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Guilford Courthouse, Battle of

Guilford Courthouse, Battle of (1781).A pivotal Revolutionary War battle, the engagement at Guilford Courthouse, North Carolina, strategically altered the war's course and ultimately led to victory in the South and at the Battle of Yorktown.

Stymied in the North, England in 1780 initiated a “Southern strategy,” the state‐by‐state reinstallation of loyalist governments. Georgia and South Carolina fell, and North Carolina and Virginia awaited invasion by Gen. Charles Cornwallis. In December 1780, Maj. Gen. Nathanael Greene assumed command of a tiny, demoralized segment of the Continental Army in the South. Brilliant and innovative, Greene restored discipline and morale, then divided his small force and took the strategic initiative. Following the U.S. victory at the Battle of Cowpens (January 1781), Cornwallis cut communications and launched a pursuit. Greene concentrated his detachments and in a punishing, epic march led the enemy deep into North Carolina.

At Guilford Courthouse on 15 March, Greene sought battle. He copied Daniel Morgan's successful Cowpens tactics—militia backed by Continentals with cavalry in reserve—but without Morgan, who was ill. Cornwallis launched a frontal assault. The militia bolted, but Greene's staunch Maryland and Delaware Continentals held. Desperate, Cornwallis's artillery fired into the melee, killing friend and foe alike. Greene withdrew, leaving Cornwallis a hollow victory (American casualties numbered 261; British 532). Cornwallis left for Virginia, and Greene returned south. In six months, he had liberated the entire region, confining the British to two seacoast strongholds, Savannah and Charleston.
[See also Revolutionary War: Military and Diplomatic Course.]

Bibliography

M. L. Treacy , Prelude to Yorktown: The Southern Campaigns of Nathanael Greene, 1780–1781, 1963.
Franklin and and Mary Wickwire , Cornwallis: The American Adventure, 1970.
John Buchanan , The Road to Guilford Courthouse: The American Revolution in the Carolinas, 1997.

John Morgan Dederer

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Guilford Courthouse, Battle of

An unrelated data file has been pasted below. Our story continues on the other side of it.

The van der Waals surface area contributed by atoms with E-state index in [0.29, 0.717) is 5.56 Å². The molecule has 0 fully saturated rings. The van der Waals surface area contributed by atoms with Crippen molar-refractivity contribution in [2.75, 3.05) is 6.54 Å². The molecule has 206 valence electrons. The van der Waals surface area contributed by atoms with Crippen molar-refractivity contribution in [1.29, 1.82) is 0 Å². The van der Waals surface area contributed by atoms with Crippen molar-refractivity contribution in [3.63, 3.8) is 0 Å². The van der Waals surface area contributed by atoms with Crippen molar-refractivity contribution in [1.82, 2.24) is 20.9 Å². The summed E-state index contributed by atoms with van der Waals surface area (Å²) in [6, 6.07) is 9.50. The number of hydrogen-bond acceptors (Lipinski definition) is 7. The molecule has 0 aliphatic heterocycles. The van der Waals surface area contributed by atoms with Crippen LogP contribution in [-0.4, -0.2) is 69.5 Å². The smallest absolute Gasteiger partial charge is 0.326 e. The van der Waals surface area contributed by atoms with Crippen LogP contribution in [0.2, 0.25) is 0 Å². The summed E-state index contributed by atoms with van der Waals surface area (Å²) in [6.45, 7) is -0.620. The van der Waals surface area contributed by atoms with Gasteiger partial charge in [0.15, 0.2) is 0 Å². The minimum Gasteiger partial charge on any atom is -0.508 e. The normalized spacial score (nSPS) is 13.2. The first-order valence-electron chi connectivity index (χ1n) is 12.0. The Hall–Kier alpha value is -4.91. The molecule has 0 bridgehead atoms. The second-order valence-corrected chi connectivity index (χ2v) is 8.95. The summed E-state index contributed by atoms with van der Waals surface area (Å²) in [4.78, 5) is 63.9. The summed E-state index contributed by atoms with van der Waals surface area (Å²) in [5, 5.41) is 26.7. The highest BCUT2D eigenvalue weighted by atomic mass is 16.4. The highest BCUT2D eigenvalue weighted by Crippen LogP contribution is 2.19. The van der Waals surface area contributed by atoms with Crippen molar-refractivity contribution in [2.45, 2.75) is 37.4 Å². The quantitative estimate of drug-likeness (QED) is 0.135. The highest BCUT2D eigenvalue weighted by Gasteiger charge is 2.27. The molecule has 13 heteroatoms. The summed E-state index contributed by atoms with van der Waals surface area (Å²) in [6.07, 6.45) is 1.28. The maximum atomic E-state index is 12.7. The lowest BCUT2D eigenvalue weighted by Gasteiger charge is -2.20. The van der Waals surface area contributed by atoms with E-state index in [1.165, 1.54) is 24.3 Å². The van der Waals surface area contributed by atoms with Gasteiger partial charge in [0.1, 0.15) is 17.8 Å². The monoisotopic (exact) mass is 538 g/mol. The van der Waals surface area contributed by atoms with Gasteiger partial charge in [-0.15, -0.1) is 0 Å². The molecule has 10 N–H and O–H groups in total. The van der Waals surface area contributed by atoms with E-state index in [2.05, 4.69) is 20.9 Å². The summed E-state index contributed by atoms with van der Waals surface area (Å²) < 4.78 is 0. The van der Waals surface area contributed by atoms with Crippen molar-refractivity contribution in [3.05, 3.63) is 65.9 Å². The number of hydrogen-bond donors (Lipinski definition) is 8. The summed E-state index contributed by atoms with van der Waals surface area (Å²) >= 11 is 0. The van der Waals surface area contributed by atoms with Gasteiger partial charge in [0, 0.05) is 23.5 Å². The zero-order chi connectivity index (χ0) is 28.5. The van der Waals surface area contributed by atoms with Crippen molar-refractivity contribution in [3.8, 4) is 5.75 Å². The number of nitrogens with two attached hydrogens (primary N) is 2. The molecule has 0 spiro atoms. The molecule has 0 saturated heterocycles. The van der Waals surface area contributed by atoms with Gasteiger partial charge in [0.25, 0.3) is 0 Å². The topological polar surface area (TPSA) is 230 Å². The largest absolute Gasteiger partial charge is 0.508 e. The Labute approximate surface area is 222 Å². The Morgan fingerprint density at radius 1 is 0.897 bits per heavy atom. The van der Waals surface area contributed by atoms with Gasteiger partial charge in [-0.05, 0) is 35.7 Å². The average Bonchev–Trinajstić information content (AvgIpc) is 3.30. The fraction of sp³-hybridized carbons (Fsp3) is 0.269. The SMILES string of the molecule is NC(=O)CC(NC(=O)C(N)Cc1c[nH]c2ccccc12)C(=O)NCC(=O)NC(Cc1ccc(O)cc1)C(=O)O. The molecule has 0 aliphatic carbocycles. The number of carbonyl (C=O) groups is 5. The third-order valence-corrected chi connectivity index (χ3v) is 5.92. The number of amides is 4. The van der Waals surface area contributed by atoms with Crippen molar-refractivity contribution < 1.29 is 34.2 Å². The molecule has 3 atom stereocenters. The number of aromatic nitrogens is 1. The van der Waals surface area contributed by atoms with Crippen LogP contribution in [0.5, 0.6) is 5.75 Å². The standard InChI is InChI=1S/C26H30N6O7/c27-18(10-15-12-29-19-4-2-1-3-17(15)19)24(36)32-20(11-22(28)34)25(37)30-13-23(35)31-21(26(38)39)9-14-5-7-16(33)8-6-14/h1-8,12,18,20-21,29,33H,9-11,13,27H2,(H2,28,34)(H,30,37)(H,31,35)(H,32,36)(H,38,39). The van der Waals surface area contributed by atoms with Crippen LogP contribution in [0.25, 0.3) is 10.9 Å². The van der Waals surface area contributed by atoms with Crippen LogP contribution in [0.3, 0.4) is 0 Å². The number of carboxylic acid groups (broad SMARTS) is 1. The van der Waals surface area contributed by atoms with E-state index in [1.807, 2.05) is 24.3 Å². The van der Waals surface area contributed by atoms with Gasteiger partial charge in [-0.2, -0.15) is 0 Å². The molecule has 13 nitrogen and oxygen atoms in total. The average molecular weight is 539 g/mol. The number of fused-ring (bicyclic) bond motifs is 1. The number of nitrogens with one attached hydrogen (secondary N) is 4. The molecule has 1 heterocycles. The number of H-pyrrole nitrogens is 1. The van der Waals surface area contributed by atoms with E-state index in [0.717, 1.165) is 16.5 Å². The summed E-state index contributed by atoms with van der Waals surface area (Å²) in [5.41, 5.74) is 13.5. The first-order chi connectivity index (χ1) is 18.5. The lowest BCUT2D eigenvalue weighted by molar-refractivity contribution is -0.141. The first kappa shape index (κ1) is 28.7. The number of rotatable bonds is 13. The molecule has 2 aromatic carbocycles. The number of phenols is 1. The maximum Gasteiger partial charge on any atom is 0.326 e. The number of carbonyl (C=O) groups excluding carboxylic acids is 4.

GUILFORD COURTHOUSE, BATTLE OF

GUILFORD COURTHOUSE, BATTLE OF (15 March 1781). Pursued closely by General Charles Cornwallis, General Nathanael Greene retreated northward through North Carolina into Virginia, collecting recruits as he went, then turned south again. At Guilford Courthouse, North Carolina, Greene arranged his 4,404 men—3,000 were militia—for battle. On the afternoon of 15 March 1781, Cornwallis, with 2,213 veterans, attacked. In the ensuing battle, Greene lost 79 men, and 184 were wounded, while nearly 1,000 militia dispersed to their homes. Cornwallis lost 93 men, 413 were wounded, and 26 were missing—nearly one-fourth of his force. The British held the field, but the battle was a strategic victory for the Americans. Cornwallis soon withdrew to Wilmington, North Carolina, abandoning all the Carolinas save for two or three coastal towns.

BIBLIOGRAPHY

Middlekauff, Robert. The Glorious Cause: The American Revolution, 1763–1789. New York: Oxford University Press, 1982.

Rankin, Hugh F. The North Carolina Continentals. Chapel Hill: University of North Carolina Press, 1971.

Thayer, Theodore. Nathanael Greene: Strategist of the American Revolution. New York: Twayne, 1960.

Nelson VanceRussell/a. r.

See alsoRevolution, American: Military History ; Southern Campaigns .

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Guilford courthouse, battle of

Guilford courthouse, battle of, 1781. As late as the spring of 1781 British forces in America were capable of inflicting sharp defeats on the rebels. To follow up his victory at Camden in August 1780, Cornwallis moved northwards towards Virginia, impeded by Nathaniel Greene's forces. At Guilford courthouse on 15 March Greene gave battle. Cornwallis had scarcely 2,000 men and was heavily outnumbered, but carried the day, capturing the American guns. But his own losses were heavy and his army now tiny.

J. A. Cannon

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Guilford Courthouse, battle of

battle of Guilford Courthouse, in the Carolina campaign of the American Revolution, fought Mar. 15, 1781. The site is included in a national military park near Greensboro, N.C. (see National Parks and Monuments, table).

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